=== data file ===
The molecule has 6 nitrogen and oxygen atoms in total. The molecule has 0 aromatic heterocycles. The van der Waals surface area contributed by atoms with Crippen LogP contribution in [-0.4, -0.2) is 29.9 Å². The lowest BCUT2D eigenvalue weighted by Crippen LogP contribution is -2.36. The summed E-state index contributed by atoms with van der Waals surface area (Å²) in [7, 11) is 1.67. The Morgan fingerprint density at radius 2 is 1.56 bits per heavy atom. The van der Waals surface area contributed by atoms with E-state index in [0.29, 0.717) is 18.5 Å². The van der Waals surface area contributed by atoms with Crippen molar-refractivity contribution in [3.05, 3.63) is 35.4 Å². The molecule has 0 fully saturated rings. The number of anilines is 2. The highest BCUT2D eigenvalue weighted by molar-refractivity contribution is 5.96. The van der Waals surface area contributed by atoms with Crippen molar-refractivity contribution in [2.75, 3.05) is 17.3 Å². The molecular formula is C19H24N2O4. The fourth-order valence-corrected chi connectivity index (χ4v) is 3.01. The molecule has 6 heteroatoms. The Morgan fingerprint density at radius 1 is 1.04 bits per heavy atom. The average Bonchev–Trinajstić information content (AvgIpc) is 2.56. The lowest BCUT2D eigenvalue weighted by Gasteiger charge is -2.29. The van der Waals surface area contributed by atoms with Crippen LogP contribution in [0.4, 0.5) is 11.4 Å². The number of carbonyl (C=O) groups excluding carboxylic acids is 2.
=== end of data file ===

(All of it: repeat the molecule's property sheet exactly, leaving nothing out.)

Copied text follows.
The molecule has 6 nitrogen and oxygen atoms in total. The molecule has 0 aromatic heterocycles. The van der Waals surface area contributed by atoms with Crippen LogP contribution in [-0.4, -0.2) is 29.9 Å². The lowest BCUT2D eigenvalue weighted by Crippen LogP contribution is -2.36. The summed E-state index contributed by atoms with van der Waals surface area (Å²) in [7, 11) is 1.67. The Morgan fingerprint density at radius 2 is 1.56 bits per heavy atom. The van der Waals surface area contributed by atoms with E-state index in [0.29, 0.717) is 18.5 Å². The van der Waals surface area contributed by atoms with Crippen molar-refractivity contribution in [3.05, 3.63) is 35.4 Å². The molecule has 0 fully saturated rings. The number of anilines is 2. The highest BCUT2D eigenvalue weighted by molar-refractivity contribution is 5.96. The van der Waals surface area contributed by atoms with Crippen molar-refractivity contribution in [2.75, 3.05) is 17.3 Å². The molecular formula is C19H24N2O4. The fourth-order valence-corrected chi connectivity index (χ4v) is 3.01. The molecule has 6 heteroatoms. The Morgan fingerprint density at radius 1 is 1.04 bits per heavy atom. The average Bonchev–Trinajstić information content (AvgIpc) is 2.56. The lowest BCUT2D eigenvalue weighted by Gasteiger charge is -2.29. The van der Waals surface area contributed by atoms with Crippen LogP contribution in [0.4, 0.5) is 11.4 Å². The number of carbonyl (C=O) groups excluding carboxylic acids is 2.